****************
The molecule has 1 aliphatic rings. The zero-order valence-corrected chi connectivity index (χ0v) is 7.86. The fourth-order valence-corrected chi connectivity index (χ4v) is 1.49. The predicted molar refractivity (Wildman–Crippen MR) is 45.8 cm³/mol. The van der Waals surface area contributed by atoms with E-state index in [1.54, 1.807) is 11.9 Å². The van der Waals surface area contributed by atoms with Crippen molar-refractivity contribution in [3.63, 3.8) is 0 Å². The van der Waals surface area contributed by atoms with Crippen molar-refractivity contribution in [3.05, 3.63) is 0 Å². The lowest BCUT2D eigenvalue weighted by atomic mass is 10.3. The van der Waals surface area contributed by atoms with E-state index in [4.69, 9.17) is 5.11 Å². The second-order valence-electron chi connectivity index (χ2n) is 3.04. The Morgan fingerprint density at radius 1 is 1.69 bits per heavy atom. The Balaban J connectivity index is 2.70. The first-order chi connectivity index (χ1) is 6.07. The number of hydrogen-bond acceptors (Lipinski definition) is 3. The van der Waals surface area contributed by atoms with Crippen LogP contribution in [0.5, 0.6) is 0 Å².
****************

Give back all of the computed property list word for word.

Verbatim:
The molecule has 1 aliphatic rings. The zero-order valence-corrected chi connectivity index (χ0v) is 7.86. The fourth-order valence-corrected chi connectivity index (χ4v) is 1.49. The predicted molar refractivity (Wildman–Crippen MR) is 45.8 cm³/mol. The van der Waals surface area contributed by atoms with E-state index in [1.54, 1.807) is 11.9 Å². The van der Waals surface area contributed by atoms with Crippen molar-refractivity contribution in [3.63, 3.8) is 0 Å². The van der Waals surface area contributed by atoms with Crippen molar-refractivity contribution in [3.05, 3.63) is 0 Å². The lowest BCUT2D eigenvalue weighted by atomic mass is 10.3. The van der Waals surface area contributed by atoms with E-state index in [4.69, 9.17) is 5.11 Å². The second-order valence-electron chi connectivity index (χ2n) is 3.04. The Morgan fingerprint density at radius 1 is 1.69 bits per heavy atom. The Balaban J connectivity index is 2.70. The first-order chi connectivity index (χ1) is 6.07. The number of hydrogen-bond acceptors (Lipinski definition) is 3. The van der Waals surface area contributed by atoms with Crippen LogP contribution in [0.5, 0.6) is 0 Å².